Or in “The Lady With The Dog”, the only story set outside India, which uncannily captures the final tedious stage of grief – boredom.

The phrase that comes to mind is – bursting into life. But spring is a gradual unfolding: day by day colour seeps back into the land, expressed in crocuses of lilac and gold. The oaks will fatten with leaves by slow degrees. Will they burst into life?

“In the mid-winter season the light is the colour of water running off the top of boiling rice,” begins “The Legend of Lutfan Mian”, a mesmerising story of two friends set in a bustling 19th century Benares, thrillingly alien to one, familiar to the other. It’s a standout story, not just for its step back in time but its closing: “By the time Anjum hears it, her great-great-grandfather, Lutfan Mian, is known as the man who could walk to Benares and back in a single day.”

It’s the only outright concession in the book to what anyone with a fleeting awareness of the Bangalore-based Hasan suspects all along – these stories very often occupy a glorious middle ground between memoir and fiction.

The face of changing India

In the more contemporary stories and despite the intimacy of the microcosmic narratives, A Day In The Life achieves that oft-repeated promise of modern fiction – through the lives of its protagonists it presents slivers of a country in flux. In the most overtly political story, a retiree in Bengaluru grows agitated at the constantly-bickering family that moves in next door. It’s set against a backdrop woven with throwaway mentions of senseless crimes and murders in the city – over a parking spot or a Facebook greeting – that Murthy laments while continuing to support the right-wing government he’s voted into power. Why all this rage, he wonders, even as he struggles to control his own anger by the end. In “The Stranger”, mentions of simmering communal violence casually pepper the idyllic village life of another retiree until it inevitably crosses his path.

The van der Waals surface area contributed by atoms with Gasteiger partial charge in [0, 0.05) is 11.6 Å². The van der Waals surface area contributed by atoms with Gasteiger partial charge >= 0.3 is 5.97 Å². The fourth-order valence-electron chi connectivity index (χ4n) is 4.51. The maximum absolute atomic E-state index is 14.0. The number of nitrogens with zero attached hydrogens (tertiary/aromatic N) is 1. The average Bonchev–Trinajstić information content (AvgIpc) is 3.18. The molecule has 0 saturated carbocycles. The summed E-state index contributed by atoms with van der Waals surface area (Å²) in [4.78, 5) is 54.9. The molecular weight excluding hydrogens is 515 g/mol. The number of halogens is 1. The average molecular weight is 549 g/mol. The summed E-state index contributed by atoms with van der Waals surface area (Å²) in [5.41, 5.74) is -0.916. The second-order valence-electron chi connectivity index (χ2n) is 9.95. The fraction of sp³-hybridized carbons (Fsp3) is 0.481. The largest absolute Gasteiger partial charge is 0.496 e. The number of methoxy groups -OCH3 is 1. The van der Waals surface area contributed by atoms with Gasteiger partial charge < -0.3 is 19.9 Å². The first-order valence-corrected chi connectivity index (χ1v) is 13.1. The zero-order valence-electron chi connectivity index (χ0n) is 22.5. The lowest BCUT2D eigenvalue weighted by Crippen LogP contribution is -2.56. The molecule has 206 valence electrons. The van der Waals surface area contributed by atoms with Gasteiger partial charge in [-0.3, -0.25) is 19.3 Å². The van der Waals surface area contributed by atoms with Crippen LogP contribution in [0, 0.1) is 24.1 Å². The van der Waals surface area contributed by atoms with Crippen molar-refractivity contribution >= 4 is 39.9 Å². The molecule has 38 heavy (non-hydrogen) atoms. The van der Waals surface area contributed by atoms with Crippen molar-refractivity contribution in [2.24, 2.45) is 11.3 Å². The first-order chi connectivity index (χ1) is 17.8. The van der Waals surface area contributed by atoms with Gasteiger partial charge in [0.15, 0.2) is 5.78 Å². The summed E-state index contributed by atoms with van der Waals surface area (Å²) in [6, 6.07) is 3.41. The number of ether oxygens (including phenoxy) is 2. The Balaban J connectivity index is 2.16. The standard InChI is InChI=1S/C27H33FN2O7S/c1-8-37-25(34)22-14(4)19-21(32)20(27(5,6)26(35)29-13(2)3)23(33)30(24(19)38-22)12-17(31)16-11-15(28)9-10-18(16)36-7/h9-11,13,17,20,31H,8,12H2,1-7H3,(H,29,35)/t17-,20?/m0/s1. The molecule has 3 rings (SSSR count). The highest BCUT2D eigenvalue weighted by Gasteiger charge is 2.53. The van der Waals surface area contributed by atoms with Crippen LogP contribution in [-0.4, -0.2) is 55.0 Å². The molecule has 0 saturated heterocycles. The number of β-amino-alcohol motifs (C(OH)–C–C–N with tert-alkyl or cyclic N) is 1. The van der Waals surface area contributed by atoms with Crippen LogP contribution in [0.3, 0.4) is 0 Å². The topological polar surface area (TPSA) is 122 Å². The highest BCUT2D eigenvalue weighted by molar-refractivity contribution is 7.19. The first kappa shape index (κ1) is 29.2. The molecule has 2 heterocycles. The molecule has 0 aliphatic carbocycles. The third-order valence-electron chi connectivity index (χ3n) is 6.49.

In another story, however, a casual encounter in a bar underpinned by the murder of a rationalist, Hasan’s carefully controlled narrative slips just a little, her protagonist pigeonholed a degree too strongly into an excessively articulated nihilism, even if it redeems itself by the end. It’s a problem that repeats itself with greater intensity in the weakest story in the collection, “Yellow Rose”, about a misanthropic young woman who would rather be a cyborg than engage with others, exasperated with a mother who is exactly the opposite – a clunky story that could have been removed entirely from an otherwise immaculate collection. But it’s a discordant note that stands out only because of the deftness of Hasan’s touch through the rest of the book.

To read A Day In the Life is to experience the distinctive contentment that the form of the short story provides – requiring a deep breath and a long pause before being able to transition from one to the next. Yes, these moving, subtly devastating and somehow impossibly humorous stories are meticulously crafted, but they succeed as they do only because they are shot throughout with an astounding degree of empathy. Hasan handles her characters with a dignity and affection that is infectious, as they try, with whatever tools they have at their disposal, simply to make sense of it all.

A Day In The Life, Anjum Hasan, Penguin Random House India.